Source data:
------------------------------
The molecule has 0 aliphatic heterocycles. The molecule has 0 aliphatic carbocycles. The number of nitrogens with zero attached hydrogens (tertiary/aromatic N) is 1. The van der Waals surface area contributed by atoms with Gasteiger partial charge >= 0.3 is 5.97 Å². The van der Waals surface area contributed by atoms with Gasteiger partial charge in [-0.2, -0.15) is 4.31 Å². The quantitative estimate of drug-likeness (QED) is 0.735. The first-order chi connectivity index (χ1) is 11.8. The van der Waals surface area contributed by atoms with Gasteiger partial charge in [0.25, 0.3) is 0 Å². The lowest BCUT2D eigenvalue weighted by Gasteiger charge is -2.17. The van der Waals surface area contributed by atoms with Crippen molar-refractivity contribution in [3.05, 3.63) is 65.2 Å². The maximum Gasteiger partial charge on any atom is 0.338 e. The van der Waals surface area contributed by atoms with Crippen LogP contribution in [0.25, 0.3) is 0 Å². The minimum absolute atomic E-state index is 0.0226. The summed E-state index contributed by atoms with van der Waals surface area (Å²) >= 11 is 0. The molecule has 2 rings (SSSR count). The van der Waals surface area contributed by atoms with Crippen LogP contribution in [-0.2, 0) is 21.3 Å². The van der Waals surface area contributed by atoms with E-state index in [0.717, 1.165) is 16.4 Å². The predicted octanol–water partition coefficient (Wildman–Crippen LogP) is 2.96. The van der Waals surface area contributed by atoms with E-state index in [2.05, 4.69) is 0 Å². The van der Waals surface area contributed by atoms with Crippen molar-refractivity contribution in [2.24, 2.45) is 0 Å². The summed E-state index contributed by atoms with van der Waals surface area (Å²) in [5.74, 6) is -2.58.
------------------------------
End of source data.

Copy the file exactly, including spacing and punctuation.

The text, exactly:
The molecule has 0 aliphatic heterocycles. The molecule has 0 aliphatic carbocycles. The number of nitrogens with zero attached hydrogens (tertiary/aromatic N) is 1. The van der Waals surface area contributed by atoms with Gasteiger partial charge >= 0.3 is 5.97 Å². The van der Waals surface area contributed by atoms with Gasteiger partial charge in [-0.2, -0.15) is 4.31 Å². The quantitative estimate of drug-likeness (QED) is 0.735. The first-order chi connectivity index (χ1) is 11.8. The van der Waals surface area contributed by atoms with Gasteiger partial charge in [0.25, 0.3) is 0 Å². The lowest BCUT2D eigenvalue weighted by Gasteiger charge is -2.17. The van der Waals surface area contributed by atoms with Crippen molar-refractivity contribution in [3.05, 3.63) is 65.2 Å². The maximum Gasteiger partial charge on any atom is 0.338 e. The van der Waals surface area contributed by atoms with Crippen LogP contribution in [0.25, 0.3) is 0 Å². The minimum absolute atomic E-state index is 0.0226. The summed E-state index contributed by atoms with van der Waals surface area (Å²) >= 11 is 0. The molecule has 2 rings (SSSR count). The van der Waals surface area contributed by atoms with Crippen LogP contribution in [-0.2, 0) is 21.3 Å². The van der Waals surface area contributed by atoms with E-state index in [0.717, 1.165) is 16.4 Å². The predicted octanol–water partition coefficient (Wildman–Crippen LogP) is 2.96. The van der Waals surface area contributed by atoms with E-state index in [2.05, 4.69) is 0 Å². The van der Waals surface area contributed by atoms with Crippen molar-refractivity contribution in [2.24, 2.45) is 0 Å². The summed E-state index contributed by atoms with van der Waals surface area (Å²) in [5.74, 6) is -2.58.